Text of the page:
Here’s the issue: Suppose oil spills into ocean waters. Thousands of gallons are moving toward shore, headed toward nesting sites and popular beaches. But instead of washing ashore and oiling birds along its path, dispersant is applied, allowing the oil to mix down into the water, greatly reducing the damage to shorelines and wildlife. But what about the potential injury to fish and other ocean-dwelling creatures in the water column? How do you make the right call on where to send the oil?
“The use of dispersants is really a trade-off issue,” says French-McCay, a principal at Applied Science Associates, Narragansett, RI. “And it’s a real thicket. People have been arguing back and forth about it for years. The big uncertainty is how do we estimate the impact of dispersed oil in the water column?” The problem, she explains, is that when oil disperses it dilutes very quickly and it’s very hard to track. “No one has been able to adequately sample dispersed oil, because it all happens so quickly. It’s logistically almost impossible.”

French-McCay’s firm specializes in creating computer models of the transport and exposure of dispersed oil. “But people don’t trust models,” she says. She needs data to confirm what her models are showing. Which is why she found herself, early last summer, flying at 2,000 feet in a California Department of Fish and Game aircraft off the coast of southern California taking pictures of the spreading green dye designed to act like a dispersed oil plume. Down on the water, computers aboard two research vessels were collecting data to help answer a host of questions: How fast is the plume spreading? What direction is it going? GPS-equipped drifters and “drogues” measured the current speed at various depths. A series of fluorometers tracked the concentration of the dye in time and space.

And a high-frequency radar (CODAR: the Coastal Ocean Dynamic Applications Radar) provided real-time analysis of the speed and direction of the surface current. “Eventually, all these data are integrated together to compare the field observations with the model predictions,” says Payne, president of Payne Environmental Consultants, Inc., Encinitas, CA. “It’s a way of validating what the model states against the measured data.” It’s also a way of providing the public with critical information. “When you’re talking about killing birds versus possible damage to the local fishery,” notes Payne, “ruining beaches versus possible harm to the lobster habitat, these data are critical. They can be used when you have stakeholder meetings, so you can talk about oil spill response options and whether dispersants should be used.”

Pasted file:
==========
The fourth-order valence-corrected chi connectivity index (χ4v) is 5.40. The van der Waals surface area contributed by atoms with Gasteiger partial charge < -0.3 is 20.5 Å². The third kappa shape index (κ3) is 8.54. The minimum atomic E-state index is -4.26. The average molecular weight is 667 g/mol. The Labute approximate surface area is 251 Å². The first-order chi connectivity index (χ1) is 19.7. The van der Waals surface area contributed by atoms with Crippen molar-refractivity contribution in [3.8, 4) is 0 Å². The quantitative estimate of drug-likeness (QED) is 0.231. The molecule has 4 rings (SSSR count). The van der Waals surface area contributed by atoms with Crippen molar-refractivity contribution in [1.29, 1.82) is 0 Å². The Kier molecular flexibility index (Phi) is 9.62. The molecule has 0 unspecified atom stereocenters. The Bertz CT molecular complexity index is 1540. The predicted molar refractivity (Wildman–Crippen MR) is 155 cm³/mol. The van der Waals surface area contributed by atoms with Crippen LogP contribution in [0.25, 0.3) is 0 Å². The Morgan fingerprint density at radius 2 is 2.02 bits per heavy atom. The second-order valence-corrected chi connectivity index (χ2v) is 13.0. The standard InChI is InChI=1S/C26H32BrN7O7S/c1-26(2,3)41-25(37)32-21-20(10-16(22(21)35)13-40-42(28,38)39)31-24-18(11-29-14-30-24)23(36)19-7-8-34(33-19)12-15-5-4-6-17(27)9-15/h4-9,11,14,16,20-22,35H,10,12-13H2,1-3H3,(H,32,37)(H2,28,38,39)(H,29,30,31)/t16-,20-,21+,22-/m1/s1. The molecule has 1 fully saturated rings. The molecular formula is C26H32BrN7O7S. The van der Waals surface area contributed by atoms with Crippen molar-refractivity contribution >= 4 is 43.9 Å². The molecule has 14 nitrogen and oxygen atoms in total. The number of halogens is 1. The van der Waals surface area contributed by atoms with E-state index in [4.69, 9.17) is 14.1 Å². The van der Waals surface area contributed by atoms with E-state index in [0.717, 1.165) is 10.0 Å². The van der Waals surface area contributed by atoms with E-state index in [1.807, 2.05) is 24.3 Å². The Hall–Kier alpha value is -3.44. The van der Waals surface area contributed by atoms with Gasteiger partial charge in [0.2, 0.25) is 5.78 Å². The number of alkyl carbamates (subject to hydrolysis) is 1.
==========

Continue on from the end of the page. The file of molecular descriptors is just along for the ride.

Getting answers to real questions is one of the Center’s primary goals. John Tarpley, the regional operations manager for NOAA’s Emergency Response Division (Hazmat) has reason to care about practical research—his job takes him into the field and face-to-face with the challenges of spilled oil. “The Coastal Response Research Center holds workshops and brings people together to find out what the latest, cutting-edge questions are,” says Tarpley. “Then they go out and fund the research that is going to help answer the questions real spill responders have, questions that will help to make decisions. It’s very applied and very practical.” The collaborative nature of Payne’s dispersant research, supported by funding from the Center and the California Office of Spill Prevention and Response (CA OSPR), is testament to its relevance, he points out. “This is a huge multi-disciplinary, multi-agency project where we have managed to leverage Center funds into a much larger program,” says Payne, reeling off the groups involved who have donated in-kind services: the U.S. Coast Guard, CA OSPR, and Marine Spill Response Corporation have each provided boats, aircraft, personnel, and instrumentation to support this effort. “Each one of these agencies views this program as an excellent opportunity to train personnel, giving them hands-on experience under carefully controlled conditions, as opposed to the chaos of a spill when everything is going 100 miles per hour.” “This research is changing the protocol for dispersed oil monitoring,” says Amy Merten, the Center’s NOAA Co-Director. “It’s a much more strategic way of making sure you can track the plume after a dispersant application.” And more information means more informed discussions about the fate and effects of dispersed oil.